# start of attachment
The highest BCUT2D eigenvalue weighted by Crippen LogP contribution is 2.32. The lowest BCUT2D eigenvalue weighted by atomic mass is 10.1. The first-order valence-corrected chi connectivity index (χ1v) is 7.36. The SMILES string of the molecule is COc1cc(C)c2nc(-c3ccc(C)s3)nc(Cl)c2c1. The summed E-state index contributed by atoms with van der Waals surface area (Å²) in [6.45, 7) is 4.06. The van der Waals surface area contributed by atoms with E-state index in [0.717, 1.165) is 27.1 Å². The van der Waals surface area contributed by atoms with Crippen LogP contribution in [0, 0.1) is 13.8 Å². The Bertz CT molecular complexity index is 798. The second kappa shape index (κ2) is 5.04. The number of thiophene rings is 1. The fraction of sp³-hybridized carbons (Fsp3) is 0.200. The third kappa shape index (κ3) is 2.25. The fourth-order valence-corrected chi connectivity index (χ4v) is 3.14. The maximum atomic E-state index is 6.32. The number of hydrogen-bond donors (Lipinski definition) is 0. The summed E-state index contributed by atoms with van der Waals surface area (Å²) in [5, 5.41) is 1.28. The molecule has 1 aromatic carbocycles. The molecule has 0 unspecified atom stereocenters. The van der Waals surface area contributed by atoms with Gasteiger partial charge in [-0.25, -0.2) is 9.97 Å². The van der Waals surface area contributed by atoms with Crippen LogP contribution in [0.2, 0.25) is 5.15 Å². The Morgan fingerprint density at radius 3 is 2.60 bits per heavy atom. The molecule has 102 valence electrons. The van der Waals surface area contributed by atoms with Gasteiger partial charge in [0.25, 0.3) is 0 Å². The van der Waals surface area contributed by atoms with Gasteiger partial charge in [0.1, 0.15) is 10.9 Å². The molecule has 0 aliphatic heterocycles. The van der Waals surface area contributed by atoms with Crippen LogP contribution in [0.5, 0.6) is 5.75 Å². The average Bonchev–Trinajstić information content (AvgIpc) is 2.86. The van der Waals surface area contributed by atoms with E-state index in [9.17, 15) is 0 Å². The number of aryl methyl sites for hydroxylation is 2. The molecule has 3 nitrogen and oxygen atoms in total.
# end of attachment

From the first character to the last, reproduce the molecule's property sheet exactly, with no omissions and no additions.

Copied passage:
The highest BCUT2D eigenvalue weighted by Crippen LogP contribution is 2.32. The lowest BCUT2D eigenvalue weighted by atomic mass is 10.1. The first-order valence-corrected chi connectivity index (χ1v) is 7.36. The SMILES string of the molecule is COc1cc(C)c2nc(-c3ccc(C)s3)nc(Cl)c2c1. The summed E-state index contributed by atoms with van der Waals surface area (Å²) in [6.45, 7) is 4.06. The van der Waals surface area contributed by atoms with E-state index in [0.717, 1.165) is 27.1 Å². The van der Waals surface area contributed by atoms with Crippen LogP contribution in [0, 0.1) is 13.8 Å². The Bertz CT molecular complexity index is 798. The second kappa shape index (κ2) is 5.04. The number of thiophene rings is 1. The fraction of sp³-hybridized carbons (Fsp3) is 0.200. The third kappa shape index (κ3) is 2.25. The fourth-order valence-corrected chi connectivity index (χ4v) is 3.14. The maximum atomic E-state index is 6.32. The number of hydrogen-bond donors (Lipinski definition) is 0. The summed E-state index contributed by atoms with van der Waals surface area (Å²) in [5, 5.41) is 1.28. The molecule has 1 aromatic carbocycles. The molecule has 0 unspecified atom stereocenters. The van der Waals surface area contributed by atoms with Gasteiger partial charge in [-0.25, -0.2) is 9.97 Å². The van der Waals surface area contributed by atoms with Crippen LogP contribution in [0.2, 0.25) is 5.15 Å². The Morgan fingerprint density at radius 3 is 2.60 bits per heavy atom. The molecule has 102 valence electrons. The van der Waals surface area contributed by atoms with Gasteiger partial charge in [0.25, 0.3) is 0 Å². The van der Waals surface area contributed by atoms with Gasteiger partial charge in [0.1, 0.15) is 10.9 Å². The molecule has 0 aliphatic heterocycles. The van der Waals surface area contributed by atoms with Crippen LogP contribution in [0.5, 0.6) is 5.75 Å². The average Bonchev–Trinajstić information content (AvgIpc) is 2.86. The van der Waals surface area contributed by atoms with E-state index in [9.17, 15) is 0 Å². The number of aryl methyl sites for hydroxylation is 2. The molecule has 3 nitrogen and oxygen atoms in total.